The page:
a review of Judy Wajcman, Pressed for Time: The Acceleration of Life in Digital Capitalism (Chicago, 2014)
by Zachary Loeb
Patience seems anachronistic in an age of high speed downloads, same day deliveries, and on-demand assistants who can be summoned by tapping a button. Though some waiting may still occur the amount of time spent in anticipation seems to be constantly diminishing, and every day a new bevy of upgrades and devices promise that tomorrow things will be even faster. Such speed is comforting for those who feel that they do not have a moment to waste. Patience becomes a luxury for which we do not have time, even as the technologies that claimed they would free us wind up weighing us down.
Yet it is far too simplistic to heap the blame for this situation on technology, as such. True, contemporary technologies may be prominent characters in the drama in which we are embroiled, but as Judy Wajcman argues in her book Pressed for Time, we should not approach technology as though it exists separately from the social, economic, and political factors that shape contemporary society. Indeed, to understand technology today it is necessary to recognize that “temporal demands are not inherent to technology. They are built into our devices by all-too-human schemes and desires” (3). In Wajcman’s view, technology is not the true culprit, nor is it an out-of-control menace. It is instead a convenient distraction from the real forces that make it seem as though there is never enough time.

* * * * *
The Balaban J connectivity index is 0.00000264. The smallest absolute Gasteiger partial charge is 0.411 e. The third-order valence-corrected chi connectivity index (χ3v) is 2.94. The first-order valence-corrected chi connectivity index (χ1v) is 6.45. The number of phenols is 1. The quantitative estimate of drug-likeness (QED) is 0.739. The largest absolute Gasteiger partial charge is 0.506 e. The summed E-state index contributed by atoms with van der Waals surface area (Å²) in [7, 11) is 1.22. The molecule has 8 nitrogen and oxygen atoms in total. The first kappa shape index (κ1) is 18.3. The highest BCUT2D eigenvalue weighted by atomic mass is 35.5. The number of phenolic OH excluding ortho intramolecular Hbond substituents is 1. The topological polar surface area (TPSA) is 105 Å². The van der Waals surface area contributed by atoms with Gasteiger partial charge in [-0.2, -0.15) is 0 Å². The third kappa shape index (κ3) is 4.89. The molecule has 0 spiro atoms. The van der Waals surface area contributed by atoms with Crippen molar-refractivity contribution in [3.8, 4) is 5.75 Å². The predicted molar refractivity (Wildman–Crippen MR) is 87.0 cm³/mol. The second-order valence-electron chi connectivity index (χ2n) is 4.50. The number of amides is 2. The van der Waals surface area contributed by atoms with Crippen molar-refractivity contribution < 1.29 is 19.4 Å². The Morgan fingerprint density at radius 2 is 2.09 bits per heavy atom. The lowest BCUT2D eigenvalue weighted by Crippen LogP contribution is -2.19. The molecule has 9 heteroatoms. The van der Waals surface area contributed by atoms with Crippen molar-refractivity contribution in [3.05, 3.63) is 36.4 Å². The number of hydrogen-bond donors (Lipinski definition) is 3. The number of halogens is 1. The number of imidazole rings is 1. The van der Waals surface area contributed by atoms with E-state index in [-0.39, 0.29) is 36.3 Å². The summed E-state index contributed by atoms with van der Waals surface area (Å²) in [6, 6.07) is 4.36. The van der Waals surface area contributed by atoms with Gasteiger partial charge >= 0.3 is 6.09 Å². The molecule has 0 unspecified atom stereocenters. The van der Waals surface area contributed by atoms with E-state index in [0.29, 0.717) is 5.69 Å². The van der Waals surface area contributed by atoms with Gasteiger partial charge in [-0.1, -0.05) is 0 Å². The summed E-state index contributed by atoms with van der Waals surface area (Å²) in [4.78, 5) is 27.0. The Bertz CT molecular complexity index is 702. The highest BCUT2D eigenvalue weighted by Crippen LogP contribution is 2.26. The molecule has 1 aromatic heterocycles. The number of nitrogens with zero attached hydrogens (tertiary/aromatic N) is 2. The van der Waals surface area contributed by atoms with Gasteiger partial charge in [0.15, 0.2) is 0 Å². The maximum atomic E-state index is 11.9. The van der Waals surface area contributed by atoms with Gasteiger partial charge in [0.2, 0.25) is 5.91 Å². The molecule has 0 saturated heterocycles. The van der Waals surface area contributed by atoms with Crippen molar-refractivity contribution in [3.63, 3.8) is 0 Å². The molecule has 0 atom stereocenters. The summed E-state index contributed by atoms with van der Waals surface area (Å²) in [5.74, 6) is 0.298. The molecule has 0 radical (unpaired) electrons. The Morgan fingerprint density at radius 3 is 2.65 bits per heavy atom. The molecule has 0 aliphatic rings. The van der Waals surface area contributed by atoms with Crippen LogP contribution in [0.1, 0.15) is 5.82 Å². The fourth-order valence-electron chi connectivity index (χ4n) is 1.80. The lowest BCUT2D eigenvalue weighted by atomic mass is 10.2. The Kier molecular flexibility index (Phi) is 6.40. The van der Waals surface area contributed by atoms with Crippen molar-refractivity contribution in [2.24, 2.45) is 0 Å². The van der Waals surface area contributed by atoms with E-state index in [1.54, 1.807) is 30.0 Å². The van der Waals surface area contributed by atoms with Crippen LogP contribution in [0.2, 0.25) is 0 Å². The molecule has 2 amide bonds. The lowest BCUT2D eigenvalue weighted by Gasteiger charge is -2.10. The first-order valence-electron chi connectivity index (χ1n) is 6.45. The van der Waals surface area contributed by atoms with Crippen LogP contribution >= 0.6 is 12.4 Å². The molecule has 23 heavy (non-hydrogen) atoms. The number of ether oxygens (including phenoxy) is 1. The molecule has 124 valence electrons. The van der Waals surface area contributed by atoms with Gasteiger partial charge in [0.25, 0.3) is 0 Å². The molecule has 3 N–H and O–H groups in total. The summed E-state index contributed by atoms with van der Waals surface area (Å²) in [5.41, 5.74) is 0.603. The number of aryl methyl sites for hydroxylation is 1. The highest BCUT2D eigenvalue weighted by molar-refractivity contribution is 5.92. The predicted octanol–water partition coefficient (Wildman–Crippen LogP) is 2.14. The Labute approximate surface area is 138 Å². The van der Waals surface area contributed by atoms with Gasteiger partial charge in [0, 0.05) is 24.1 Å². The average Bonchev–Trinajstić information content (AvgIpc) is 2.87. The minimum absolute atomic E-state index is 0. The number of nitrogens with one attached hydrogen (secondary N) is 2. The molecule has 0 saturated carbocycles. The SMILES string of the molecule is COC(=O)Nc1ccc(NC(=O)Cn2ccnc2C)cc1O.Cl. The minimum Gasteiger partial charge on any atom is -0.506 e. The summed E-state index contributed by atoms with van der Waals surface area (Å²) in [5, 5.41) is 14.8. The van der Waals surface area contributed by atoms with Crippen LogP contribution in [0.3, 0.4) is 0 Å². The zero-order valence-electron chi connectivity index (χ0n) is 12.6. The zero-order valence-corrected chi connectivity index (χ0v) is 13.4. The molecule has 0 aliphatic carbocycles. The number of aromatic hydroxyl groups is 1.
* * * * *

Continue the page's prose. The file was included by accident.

Wajcman sets a course that refuses to uncritically celebrate technology, whilst simultaneously disavowing the damning of modern machines. She prefers to draw upon “a social shaping approach to technology” (4) which emphasizes that the shape technology takes in a society is influenced by many factors. If current technologies leave us feeling exhausted, overwhelmed, and unsatisfied it is to our society we must look for causes and solutions – not to the machine.
The vast array of Internet-connected devices give rise to a sense that everything is happening faster, that things are accelerating, and that compared to previous epochs things are changing faster. This is the kind of seemingly uncontroversial belief that Wajcman seeks to counter. While there is a present predilection for speed, the ideas of speed and acceleration remain murky, which may not be purely accidental when one considers “the extent to which the agenda for discussing the future of technology is set by the promoters of new technological products” (14). Rapid technological and societal shifts may herald the emergence of a “acceleration society” wherein speed increases even as individuals experience a decrease of available time. Though some would describe today’s world (at least in affluent nations) as being a synecdoche of the “acceleration society,” it would be a mistake to believe this to be a wholly new invention.
Nevertheless the instantaneous potential of information technologies may seem to signal a break with the past – as the sort of “timeless time” which “emerged in financial markets…is spreading to every realm” (19). Some may revel in this speed even as others put out somber calls for a slow-down, but either approach risks being reductionist. Wajcman pushes back against the technological determinism lurking in the thoughts of those who revel and those who rebel, noting “that all technologies are inherently social in that they are designed, produced, used and governed by people” (27).